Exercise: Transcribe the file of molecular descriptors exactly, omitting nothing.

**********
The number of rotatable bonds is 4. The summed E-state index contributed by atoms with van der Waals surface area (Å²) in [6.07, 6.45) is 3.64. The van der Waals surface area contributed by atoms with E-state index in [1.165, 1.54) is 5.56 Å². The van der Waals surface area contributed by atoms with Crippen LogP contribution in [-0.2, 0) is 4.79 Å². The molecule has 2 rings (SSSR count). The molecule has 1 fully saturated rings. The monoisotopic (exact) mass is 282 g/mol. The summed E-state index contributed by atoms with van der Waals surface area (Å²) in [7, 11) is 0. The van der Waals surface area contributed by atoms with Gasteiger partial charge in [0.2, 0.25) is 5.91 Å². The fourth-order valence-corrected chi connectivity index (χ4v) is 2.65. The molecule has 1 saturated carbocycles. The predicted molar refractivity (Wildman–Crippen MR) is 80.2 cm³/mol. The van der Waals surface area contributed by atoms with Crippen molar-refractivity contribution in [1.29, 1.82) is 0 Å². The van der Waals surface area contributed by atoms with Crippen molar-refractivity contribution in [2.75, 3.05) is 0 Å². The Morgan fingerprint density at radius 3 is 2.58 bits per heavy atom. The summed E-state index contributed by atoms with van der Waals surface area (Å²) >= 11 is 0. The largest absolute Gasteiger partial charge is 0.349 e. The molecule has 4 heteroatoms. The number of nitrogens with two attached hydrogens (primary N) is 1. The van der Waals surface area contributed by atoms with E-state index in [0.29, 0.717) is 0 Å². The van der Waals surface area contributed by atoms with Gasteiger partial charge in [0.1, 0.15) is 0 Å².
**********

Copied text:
The number of rotatable bonds is 4. The summed E-state index contributed by atoms with van der Waals surface area (Å²) in [6.07, 6.45) is 3.64. The van der Waals surface area contributed by atoms with E-state index in [1.165, 1.54) is 5.56 Å². The van der Waals surface area contributed by atoms with Crippen LogP contribution in [-0.2, 0) is 4.79 Å². The molecule has 2 rings (SSSR count). The molecule has 1 fully saturated rings. The monoisotopic (exact) mass is 282 g/mol. The summed E-state index contributed by atoms with van der Waals surface area (Å²) in [7, 11) is 0. The van der Waals surface area contributed by atoms with Gasteiger partial charge in [0.2, 0.25) is 5.91 Å². The fourth-order valence-corrected chi connectivity index (χ4v) is 2.65. The molecule has 1 saturated carbocycles. The predicted molar refractivity (Wildman–Crippen MR) is 80.2 cm³/mol. The van der Waals surface area contributed by atoms with Crippen molar-refractivity contribution in [1.29, 1.82) is 0 Å². The van der Waals surface area contributed by atoms with Crippen molar-refractivity contribution in [2.75, 3.05) is 0 Å². The Morgan fingerprint density at radius 3 is 2.58 bits per heavy atom. The summed E-state index contributed by atoms with van der Waals surface area (Å²) >= 11 is 0. The largest absolute Gasteiger partial charge is 0.349 e. The molecule has 4 heteroatoms. The number of nitrogens with two attached hydrogens (primary N) is 1. The van der Waals surface area contributed by atoms with E-state index in [0.29, 0.717) is 0 Å². The van der Waals surface area contributed by atoms with Gasteiger partial charge in [0.1, 0.15) is 0 Å².